I’ll never forget it, it was the perfect day for driving. A beautiful sun was overhead, fresh spring air out of my window, dry roads, and nothing but flat land highway with no four wheelers bouncing around like ping pong balls. For a professional truck driver the conditions couldn’t get any better, my truck was clean and I was feeling good. I was west of Chicago on my way to Nebraska and things were good. It was almost to the point where it was getting boring and my mind was starting to drift into that complacency mode where it needed a wake up. That being said, I was thinking of a cup of coffee, not the situation that happened. I was just cruising along at 55 mph when over the C.B. radio I heard the words “Here he comes!” I looked to the left and saw a car spinning out of control through the median from the other side of the highway towards me. The car had been cut off by another passing driver and had lost control. As I quickly evaluated the situation I realized we were going to hit head on if I kept going on the same path because the car was aiming straight across both lanes of ahead of me. I locked up the brakes sending smoke from the tires surrounding my rig and started to steer toward the left lane of the highway. The car coming through the median managed to stop in the right hand lane of the highway on my side. As the traffic on the highway came to a stop and the smoke cleared I rushed out of the truck to see how we ended up expecting to see much damage from the situation. As I came around the front of the truck, the driver of the car began to thank me repeatedly, “Thank you, thank you” he kept saying. His vehicle had stopped 2 inches from the fuel tank on the right hand side of my truck. Had he hit my fuel tank the situation would have been quite different. That car was filled with a family of four going on vacation.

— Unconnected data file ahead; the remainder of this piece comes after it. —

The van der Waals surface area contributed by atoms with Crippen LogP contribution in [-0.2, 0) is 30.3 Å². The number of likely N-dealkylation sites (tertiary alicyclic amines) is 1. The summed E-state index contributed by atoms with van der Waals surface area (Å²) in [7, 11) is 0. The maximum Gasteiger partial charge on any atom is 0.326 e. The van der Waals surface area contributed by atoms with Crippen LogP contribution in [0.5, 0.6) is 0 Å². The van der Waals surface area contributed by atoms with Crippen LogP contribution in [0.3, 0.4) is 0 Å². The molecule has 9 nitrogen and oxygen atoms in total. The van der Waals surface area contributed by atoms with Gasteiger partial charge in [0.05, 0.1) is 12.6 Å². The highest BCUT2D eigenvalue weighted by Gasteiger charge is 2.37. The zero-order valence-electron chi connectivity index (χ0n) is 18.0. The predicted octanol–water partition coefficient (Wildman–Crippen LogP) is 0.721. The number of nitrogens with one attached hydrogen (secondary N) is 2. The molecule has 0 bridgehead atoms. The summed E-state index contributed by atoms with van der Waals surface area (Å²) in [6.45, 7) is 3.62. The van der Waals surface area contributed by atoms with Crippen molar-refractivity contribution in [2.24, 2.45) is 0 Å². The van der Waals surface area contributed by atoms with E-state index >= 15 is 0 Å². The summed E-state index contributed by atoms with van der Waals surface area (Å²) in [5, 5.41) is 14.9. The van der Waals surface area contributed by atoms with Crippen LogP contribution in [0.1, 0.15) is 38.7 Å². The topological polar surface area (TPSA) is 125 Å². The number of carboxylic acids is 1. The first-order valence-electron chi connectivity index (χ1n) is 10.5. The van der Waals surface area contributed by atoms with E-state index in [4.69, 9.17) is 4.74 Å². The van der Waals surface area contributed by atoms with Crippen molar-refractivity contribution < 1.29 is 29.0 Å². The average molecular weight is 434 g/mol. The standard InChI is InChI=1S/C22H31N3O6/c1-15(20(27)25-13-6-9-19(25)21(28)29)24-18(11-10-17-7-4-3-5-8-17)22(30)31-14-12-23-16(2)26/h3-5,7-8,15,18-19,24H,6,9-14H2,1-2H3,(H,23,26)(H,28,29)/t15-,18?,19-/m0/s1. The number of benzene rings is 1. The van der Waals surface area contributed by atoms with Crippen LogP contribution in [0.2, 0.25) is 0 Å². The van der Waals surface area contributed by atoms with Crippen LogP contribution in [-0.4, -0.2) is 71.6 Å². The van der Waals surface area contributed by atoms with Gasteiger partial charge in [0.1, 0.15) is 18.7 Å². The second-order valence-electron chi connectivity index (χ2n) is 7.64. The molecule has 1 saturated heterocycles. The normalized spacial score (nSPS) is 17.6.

That happened 20 years ago and I still remember it like it was yesterday. The reason I write about it is many people get into that mode of complacency on a regular basis. Evaluating your conditions, that includes your mindset at the time regularly can be the key between an incident or not. Keeping fresh in your job, your life, and your processes will make the difference between being a statistic and being successful. Complacency almost killed me don’t let it kill you!
For information on programs for your team on complcency visit the presentations page on the Outridge Consulting Service’s website at http://www.outridge.ca